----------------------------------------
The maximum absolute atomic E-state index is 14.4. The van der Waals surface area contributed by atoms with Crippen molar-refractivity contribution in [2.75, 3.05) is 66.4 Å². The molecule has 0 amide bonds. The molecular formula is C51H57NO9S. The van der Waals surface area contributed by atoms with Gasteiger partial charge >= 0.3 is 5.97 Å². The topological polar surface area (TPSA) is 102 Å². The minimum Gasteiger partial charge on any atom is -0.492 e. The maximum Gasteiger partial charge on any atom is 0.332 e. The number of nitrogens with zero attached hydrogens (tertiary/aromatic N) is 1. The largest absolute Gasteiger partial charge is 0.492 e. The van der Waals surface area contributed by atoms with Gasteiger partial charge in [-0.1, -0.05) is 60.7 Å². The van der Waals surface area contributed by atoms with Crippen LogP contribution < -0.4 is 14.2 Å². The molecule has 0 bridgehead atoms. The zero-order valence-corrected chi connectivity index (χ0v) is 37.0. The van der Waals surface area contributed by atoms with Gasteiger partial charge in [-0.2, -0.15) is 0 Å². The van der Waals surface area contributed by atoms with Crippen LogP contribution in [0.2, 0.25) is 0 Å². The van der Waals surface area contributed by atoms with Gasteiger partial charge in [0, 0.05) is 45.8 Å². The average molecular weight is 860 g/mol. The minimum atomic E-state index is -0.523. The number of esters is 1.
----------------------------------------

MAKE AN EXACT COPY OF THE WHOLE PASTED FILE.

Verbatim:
The maximum absolute atomic E-state index is 14.4. The van der Waals surface area contributed by atoms with Crippen molar-refractivity contribution in [2.75, 3.05) is 66.4 Å². The molecule has 0 amide bonds. The molecular formula is C51H57NO9S. The van der Waals surface area contributed by atoms with Gasteiger partial charge >= 0.3 is 5.97 Å². The topological polar surface area (TPSA) is 102 Å². The minimum Gasteiger partial charge on any atom is -0.492 e. The maximum Gasteiger partial charge on any atom is 0.332 e. The number of nitrogens with zero attached hydrogens (tertiary/aromatic N) is 1. The largest absolute Gasteiger partial charge is 0.492 e. The van der Waals surface area contributed by atoms with Gasteiger partial charge in [-0.1, -0.05) is 60.7 Å². The van der Waals surface area contributed by atoms with Crippen LogP contribution < -0.4 is 14.2 Å². The molecule has 0 bridgehead atoms. The zero-order valence-corrected chi connectivity index (χ0v) is 37.0. The van der Waals surface area contributed by atoms with Gasteiger partial charge in [-0.2, -0.15) is 0 Å². The van der Waals surface area contributed by atoms with Crippen LogP contribution in [0.2, 0.25) is 0 Å². The van der Waals surface area contributed by atoms with Gasteiger partial charge in [0, 0.05) is 45.8 Å². The average molecular weight is 860 g/mol. The minimum atomic E-state index is -0.523. The number of esters is 1.